Floods sent rubbish 21 km downstream through Westland Tai Poutini National Park, and into the Tasman sea. They also destroyed the main highway bridge in Franz Josef and caused widespread damage in South Westland.
Most of the rubbish consisted of plastic, much of which was decades old. The landfill and its effects on the environment are the responsibility of Westland District Council.
How Operation Tidy Fox began
We need more volunteers to help with cleanup efforts along the Fox River after flooding in March washed an estimated 5,500 tonnes of rubbish and debris down from the Fox Glacier landfill.— Department of Conservation (@docgovtnz) 27 June 2019
Food, transport and accommodation provided: https://t.co/98nbXe35k7 pic.twitter.com/arCACW4xJf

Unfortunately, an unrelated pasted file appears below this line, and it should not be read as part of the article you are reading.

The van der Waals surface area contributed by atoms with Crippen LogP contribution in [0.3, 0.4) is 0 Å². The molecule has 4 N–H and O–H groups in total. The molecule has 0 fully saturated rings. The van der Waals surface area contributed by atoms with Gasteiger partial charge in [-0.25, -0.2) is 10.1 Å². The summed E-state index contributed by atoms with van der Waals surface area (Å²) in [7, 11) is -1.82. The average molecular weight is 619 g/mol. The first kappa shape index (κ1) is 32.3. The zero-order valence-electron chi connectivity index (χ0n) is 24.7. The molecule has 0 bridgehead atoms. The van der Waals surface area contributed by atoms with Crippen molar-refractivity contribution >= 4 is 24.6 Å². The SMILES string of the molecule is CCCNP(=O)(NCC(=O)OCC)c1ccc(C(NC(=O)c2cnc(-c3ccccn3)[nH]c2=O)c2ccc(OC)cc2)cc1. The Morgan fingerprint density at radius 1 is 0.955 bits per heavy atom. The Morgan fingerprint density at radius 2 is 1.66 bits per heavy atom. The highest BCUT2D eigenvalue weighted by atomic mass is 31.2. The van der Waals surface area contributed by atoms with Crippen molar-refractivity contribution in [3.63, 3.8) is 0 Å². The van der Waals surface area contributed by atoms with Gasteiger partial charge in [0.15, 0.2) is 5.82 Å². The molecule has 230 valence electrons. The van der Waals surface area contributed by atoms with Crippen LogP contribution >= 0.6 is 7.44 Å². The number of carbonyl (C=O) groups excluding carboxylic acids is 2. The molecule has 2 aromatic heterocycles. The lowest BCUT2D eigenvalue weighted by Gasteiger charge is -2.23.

On the 3 May, the Government announced $300,000 would be available to the council to assist them in the cleanup effort, and a $150k in-kind contribution from DOC. On the 28 May 2019 Westland District Council (WDC) said it had run out of money for the cleanup.
WDC led the initial cleanup response until stating their management work in the Fox riverbed would cease on 31 May 2019.
On 19 June 2019 the Minister of Conservation announced that DOC would replace WDC as the lead agency coordinating the cleanup of the riverbed and coast downstream of the Fox Glacier landfill.
- equivalent to 555 rugby fields
- 5 km stretch of the Fox River from the Fox State Highway Bridge to the confluence with the Cook River
- where majority of rubbish and logjams are
- equivalent to 1,258 rugby fields
- 16 km stretch of the Cook riverbed from the confluence to the Tasman Sea
- large but more sparsely impacted
- length of coastline from 10 km south of the mouth of the Cook River to Waitahi Bluff – the northern tip of the north of Okarito Beach
After almost two months of cleaning rubbish, we have shut down the Incident Management Centre that was set up at the Fox Glacier DOC office to manage the Fox landfill cleanup response. Operation Tidy Fox is officially over!— Department of Conservation (@docgovtnz) 16 August 2019